I am so sorry you felt the need to have the surgery when you are so young — our society does such a number on women. Honestly. I also felt inadequately endowed but weighing too much has solved that “problem.” I must eat better, exercise more. I so admire Kiera Knightley b/c she seems never to have given in to augmentation. Real itty bitties. You will be so much better able to advise Ellie if she ever wants to do the same thing. You are so naturally beautiful inside and out! We do things when we are young we think will help us; you now have the life experience to make better choices, and have a much clearer understanding of why you did it. This shows in your ability to reflect upon your life and what your choices mean to you, and your maturity. This is so wonderful! Still, decisions ARE hard. It is very interesting that the other implantees have similar health issues. Wow. You are such a bright, intelligent woman…keep up the good work. You seem to have your head screwed on really straight now (much straighter than I ever did or probably ever will) so more power to you, woman. I am woman, hear me roar! GRRROWWWLLLL!

    • Reply Jess 09/23/2016 at 8:29 pm

      Thank you so much Ginny. You are a beacon of light and you continue to shine in our lives even all the way up here! Miss seeing you each Thursday and Sunday.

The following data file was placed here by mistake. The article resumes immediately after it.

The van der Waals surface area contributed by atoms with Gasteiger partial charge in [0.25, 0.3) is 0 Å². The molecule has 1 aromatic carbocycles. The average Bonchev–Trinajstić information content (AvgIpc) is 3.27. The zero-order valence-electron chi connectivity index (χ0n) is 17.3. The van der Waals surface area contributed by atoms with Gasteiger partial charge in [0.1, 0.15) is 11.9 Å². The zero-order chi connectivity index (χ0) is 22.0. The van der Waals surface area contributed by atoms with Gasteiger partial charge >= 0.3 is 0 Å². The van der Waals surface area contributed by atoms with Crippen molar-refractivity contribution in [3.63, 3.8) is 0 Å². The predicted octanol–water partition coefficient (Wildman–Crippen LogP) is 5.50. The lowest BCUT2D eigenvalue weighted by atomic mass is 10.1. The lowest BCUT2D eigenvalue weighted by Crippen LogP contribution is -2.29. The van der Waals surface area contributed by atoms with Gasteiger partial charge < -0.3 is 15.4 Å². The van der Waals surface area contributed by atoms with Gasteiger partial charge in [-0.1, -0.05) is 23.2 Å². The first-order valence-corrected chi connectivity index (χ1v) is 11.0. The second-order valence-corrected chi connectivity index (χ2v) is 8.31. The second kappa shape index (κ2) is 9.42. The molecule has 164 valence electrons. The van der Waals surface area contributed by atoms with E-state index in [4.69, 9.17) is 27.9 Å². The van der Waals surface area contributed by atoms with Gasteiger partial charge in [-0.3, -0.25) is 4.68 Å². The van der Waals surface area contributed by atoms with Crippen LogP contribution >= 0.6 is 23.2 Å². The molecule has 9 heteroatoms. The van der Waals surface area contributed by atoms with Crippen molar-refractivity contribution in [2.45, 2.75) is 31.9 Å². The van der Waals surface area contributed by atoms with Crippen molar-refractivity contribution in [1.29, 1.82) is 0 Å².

• Reply Kari Peterson 10/11/2016 at 1:40 pm

    Thanks for sharing your story, publicly! I haven’t made that leap entirely, but have made the jump from famiy & close friends sharing to acquaintances.
    I am glad that the input to my step daughter was effective in her not doing it. My niece and my bff of 35 years, not so much! At least they are aware of the illness, which is WAY ahead of where I was ’99-’04 debilitated and bedridden, Dr.’s, ER, surgeries. Beyond those years, basically cancer intensive protocols for autoimmune illness.
    My “mix” was similar. A growing small busines at 30; money laying around, a husband with an “appointment” at the local night club every weekend, breasts deflated from pregnancy with twins 7 years earlier. I talked to the doctor about lift only, oh no he said, the implants will do that. Hmm, well ok, saline ONLY. I found out at explant last month he put in silicone. Feeling totally violated. Don’t know if my hospital records search will be successful.

    • Reply Jess 10/11/2016 at 4:32 pm

      Thank you so much for sharing your own experience. I think it is so important to raise all sides of the issue when it comes to protecting our health. I know it doesn’t affect everyone the same way, but there are so many similarities. It is very encouraging to hear how many people had their symptoms reverse once they had theirs out. I cannot believe that your doctor went against your will without your knowledge. I hope you are able to find the paperwork that shows this violation 🙁 Good luck in your journey and keep us posted!